Addressing Climate Change into Regional Development Plan
A session by IDH
Date : Monday, 13 November 2017
Time : 13.00 – 14.30
Venue : Indonesia Pavilion at COP 23, Bonn Zone, Bonn, Germany
Adapting to climate change is a rapidly growing challenge. The climate change impacts are likely to undermine planned development outcomes in a number of countries including Indonesia, and pose significant challenges for the resilience of many livelihoods and ecosystems. Development planning to balance production and protection responses play an important role in addressing these challenges, and integrating climate change resilience into these responses is fast emerging as a major policy agenda item.
In order to support the Indonesia’s NDC, Provincial and Districts Leaders are trying to mainstream a Green Growth and low carbon economy development into their regional development plans. South Sumatra, Jambi, North Kalimantan and West Kalimantan are some Provincial leaders, which recognize that the development choices today could influence the future adaptive capacity of Provincial Governments toward climate change. They are developing their economics and infrastructures but minimizing its destructive effects to the environment. In addition, progressive Districts such as Gorontalo in South Sulawesi has also acted by allocating 10 % from their local budget and village fund for climate change programs like Kambungu Beresi, while Mappi District in Papua is actively mapping peat and preparing innovative programs such Desa Peduli Gambut in order to protect peat while empowering the local communities.
Therefore, Local Leaders cannot afford to delay adaptation planning and action. The National target is supportive of this and has sought to harness and align with the political leadership of committed Governors and Bupatis in the fight against climate change, environmental degradation and deforestation while empowering the local communities, and working with sustainable commodities in increasing the economy and productivity at jurisdictional level.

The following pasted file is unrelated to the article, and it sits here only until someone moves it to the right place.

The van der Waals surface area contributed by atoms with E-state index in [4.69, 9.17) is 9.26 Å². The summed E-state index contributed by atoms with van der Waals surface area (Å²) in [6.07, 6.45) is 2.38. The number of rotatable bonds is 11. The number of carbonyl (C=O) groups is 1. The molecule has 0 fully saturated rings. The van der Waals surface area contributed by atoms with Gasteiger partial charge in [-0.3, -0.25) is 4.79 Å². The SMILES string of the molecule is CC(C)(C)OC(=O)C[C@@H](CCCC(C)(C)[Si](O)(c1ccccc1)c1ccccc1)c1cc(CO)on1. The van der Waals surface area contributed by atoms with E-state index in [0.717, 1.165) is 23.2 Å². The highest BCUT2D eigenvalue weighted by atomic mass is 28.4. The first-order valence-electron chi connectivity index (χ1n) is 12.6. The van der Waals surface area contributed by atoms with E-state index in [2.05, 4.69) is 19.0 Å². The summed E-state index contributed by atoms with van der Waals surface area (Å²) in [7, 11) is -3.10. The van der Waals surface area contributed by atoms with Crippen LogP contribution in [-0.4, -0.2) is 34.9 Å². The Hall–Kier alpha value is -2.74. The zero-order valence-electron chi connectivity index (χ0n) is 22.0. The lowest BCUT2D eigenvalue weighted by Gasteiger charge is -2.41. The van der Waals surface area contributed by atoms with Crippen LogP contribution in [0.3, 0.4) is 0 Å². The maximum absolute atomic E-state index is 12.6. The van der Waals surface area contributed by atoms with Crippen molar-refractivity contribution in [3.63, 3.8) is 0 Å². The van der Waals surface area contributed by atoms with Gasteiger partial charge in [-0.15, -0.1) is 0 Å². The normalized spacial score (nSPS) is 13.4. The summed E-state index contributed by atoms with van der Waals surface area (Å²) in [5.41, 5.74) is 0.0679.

It is suggested that “Green Growth Development” can only be achieved through:
(a) improved productivity of existing land and commodities and improved renewable energy use as well as increased added value (market and finance)
(b) strengthening protection and restoration of forest and peat
(c) improved welfare of villagers, local communities or smallholders
The panel discussion will focus on progresses and challenges faced by the Subnational leaders in realizing a Green Growth and low carbon development in their Regionals. In addition, it will elaborate the way those can be aligned with the National agenda effectively. International community will see this effort as collective actions for operational works in the ground, which open the opportunity for them to contribute.